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Thursday - November 01, 2012

From: Camp Wood, TX
Region: Southwest
Topic: Edible Plants
Title: Edible native plants for Camp Wood, TX
Answered by: Nan Hampton

QUESTION:

We live northwest of Camp Wood, TX in the uplands, so our soil is shallow with caliche and limestone beneath and is clay-like with the typical higher pH. Are there any native trees, bushes, vines, or plants that can survive in this soil type that produce edible food in some quantity. We do have agarita and prickly pear which has edible fruits, but not in much quantity.

ANSWER:

We have a list of Edible Native Texas Plants that lists plants found in our edible plants garden.  Not all of those are native to your area, of course, but you can determine which ones are by opening the species page for each plant and scrolling to the bottom of the page.   When you find the entry for ADDITIONAL RESOURCES there click on the USDA link.   This will take you to the USDA Plants Database page that has a distribution map for that plant.  If you click on Texas on the map, it will show you the distribution by county for the plant and you can determine if it occurs in or adjacent to Real County.  If you click on the county distribution map again, it will give you the names of the counties as well.

Below are some edible native plants that occur in or adjacent to Real County:

Allium canadense (Meadow garlic) and Allium drummondii (Drummond's onion)

Cercis canadensis var. texensis (Texas redbud).  The flowers are delicious in a salad or added to pancake batter or muffins.

Diospyros texana (Texas persimmon). According to Delena Tull in Edible and Useful Plants of Texas and the Southwest:

"When fully ripe, the sweet rich fruit has a flavor that resembles that of a prune.  The astringency of the unripe fruit makes your mouth pucker and leaves a horrid taste, so use only the soft juicy fruit."

Hedeoma drummondii (Drummond's false pennyroyal) smells and tastes like peppermint and can be used as herbal flavoring and teas.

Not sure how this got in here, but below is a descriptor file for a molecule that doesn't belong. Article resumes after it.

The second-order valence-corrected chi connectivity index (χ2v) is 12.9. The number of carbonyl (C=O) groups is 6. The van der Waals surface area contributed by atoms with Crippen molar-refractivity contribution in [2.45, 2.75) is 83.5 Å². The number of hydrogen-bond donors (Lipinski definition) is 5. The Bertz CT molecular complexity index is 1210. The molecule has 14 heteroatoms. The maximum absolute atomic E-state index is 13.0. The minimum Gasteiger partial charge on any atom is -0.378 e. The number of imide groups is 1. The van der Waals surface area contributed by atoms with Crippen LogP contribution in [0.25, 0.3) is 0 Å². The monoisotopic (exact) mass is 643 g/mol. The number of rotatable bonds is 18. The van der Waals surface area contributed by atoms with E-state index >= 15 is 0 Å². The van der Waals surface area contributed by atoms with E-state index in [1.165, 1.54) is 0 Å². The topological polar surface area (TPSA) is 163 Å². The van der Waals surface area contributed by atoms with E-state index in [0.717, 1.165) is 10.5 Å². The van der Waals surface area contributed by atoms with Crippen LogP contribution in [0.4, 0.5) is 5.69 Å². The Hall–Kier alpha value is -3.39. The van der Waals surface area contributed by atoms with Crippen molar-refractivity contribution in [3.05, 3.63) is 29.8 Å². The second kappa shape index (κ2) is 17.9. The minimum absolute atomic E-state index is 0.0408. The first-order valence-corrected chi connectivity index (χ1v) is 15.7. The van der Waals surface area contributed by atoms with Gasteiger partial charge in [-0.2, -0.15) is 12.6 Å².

Juglans microcarpa (Little walnut) is delicious but difficult to extract from its hard case.

Malvaviscus arboreus var. drummondii (Turk's cap or turkscap) fruits can be eaten raw or cooked.

Monarda citriodora (Lemon beebalm) makes a strong-flavored tea.

Oenothera speciosa (Pink evening primrose) young leaves are delicious in a salad or cooked as a green.

Oxalis drummondii (Drummond's woodsorrel) can be used as addition to a salad or as a flavoring in soups or vegetable dishes.

Tradescantia gigantea (Giant spiderwort) young tender stems, leaves and flower parts can be used raw in salads or added to soups, stews and sauteed vegetables.

Vitis cinerea var. helleri (Winter grape)

Vitis monticola (Sweet mountain grape)

Prosopis glandulosa (Honey mesquite) meal made from the roasted and ground beans can be used in many recipes.

Celtis laevigata (Sugar hackberry) has edible berries.

Please see the answer to a previous question about edible plants around Austin, TX.  Although not all the plants mentioned in the previous question occur in or adjacent to Real County, the description of the uses of the plants that do are relevant to your question.

I also recommend Delena Tull's Edible and Useful Plants of Texas and the Southwest and Carolyn Harvel's and Billie Turner's Recipes from the Wild:  Cooking with Native Texas Plants.  Also, you can fond food plants used by Native Americans on the Texas Beyond History webpage.

 

From the Image Gallery


Meadow garlic
Allium canadense

Texas redbud
Cercis canadensis var. texensis

Texas persimmon
Diospyros texana

Drummond's false pennyroyal
Hedeoma drummondii

Little walnut
Juglans microcarpa

Turk's cap or turkscap
Malvaviscus arboreus var. drummondii

Lemon beebalm
Monarda citriodora

Pink evening primrose
Oenothera speciosa

Drummond's wood-sorrel
Oxalis drummondii

Giant spiderwort
Tradescantia gigantea

Winter grape
Vitis cinerea var. helleri

Sweet mountain grape
Vitis monticola

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